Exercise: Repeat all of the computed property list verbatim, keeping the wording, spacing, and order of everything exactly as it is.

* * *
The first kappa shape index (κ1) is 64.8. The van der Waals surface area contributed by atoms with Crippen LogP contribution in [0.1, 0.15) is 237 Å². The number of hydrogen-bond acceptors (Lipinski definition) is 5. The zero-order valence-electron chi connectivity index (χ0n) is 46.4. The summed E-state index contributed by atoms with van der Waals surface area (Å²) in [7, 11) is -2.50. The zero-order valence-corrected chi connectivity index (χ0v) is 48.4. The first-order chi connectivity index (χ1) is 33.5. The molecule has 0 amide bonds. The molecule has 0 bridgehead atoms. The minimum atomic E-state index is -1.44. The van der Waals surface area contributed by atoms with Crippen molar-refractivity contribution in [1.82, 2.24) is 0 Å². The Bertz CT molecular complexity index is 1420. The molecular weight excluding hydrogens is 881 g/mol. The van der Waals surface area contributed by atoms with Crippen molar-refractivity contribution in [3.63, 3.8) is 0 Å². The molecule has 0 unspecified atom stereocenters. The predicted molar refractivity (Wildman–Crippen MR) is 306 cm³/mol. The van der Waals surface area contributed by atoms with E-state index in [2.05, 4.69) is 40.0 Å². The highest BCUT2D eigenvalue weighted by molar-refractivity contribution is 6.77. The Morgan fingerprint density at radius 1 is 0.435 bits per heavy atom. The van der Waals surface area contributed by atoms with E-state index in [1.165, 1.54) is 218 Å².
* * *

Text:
The first kappa shape index (κ1) is 64.8. The van der Waals surface area contributed by atoms with Crippen LogP contribution in [0.1, 0.15) is 237 Å². The number of hydrogen-bond acceptors (Lipinski definition) is 5. The zero-order valence-electron chi connectivity index (χ0n) is 46.4. The summed E-state index contributed by atoms with van der Waals surface area (Å²) in [7, 11) is -2.50. The zero-order valence-corrected chi connectivity index (χ0v) is 48.4. The first-order chi connectivity index (χ1) is 33.5. The molecule has 0 amide bonds. The molecule has 0 bridgehead atoms. The minimum atomic E-state index is -1.44. The van der Waals surface area contributed by atoms with Crippen molar-refractivity contribution in [1.82, 2.24) is 0 Å². The Bertz CT molecular complexity index is 1420. The molecular weight excluding hydrogens is 881 g/mol. The van der Waals surface area contributed by atoms with Crippen molar-refractivity contribution in [3.63, 3.8) is 0 Å². The molecule has 0 unspecified atom stereocenters. The predicted molar refractivity (Wildman–Crippen MR) is 306 cm³/mol. The van der Waals surface area contributed by atoms with E-state index in [2.05, 4.69) is 40.0 Å². The highest BCUT2D eigenvalue weighted by molar-refractivity contribution is 6.77. The Morgan fingerprint density at radius 1 is 0.435 bits per heavy atom. The van der Waals surface area contributed by atoms with E-state index in [1.165, 1.54) is 218 Å².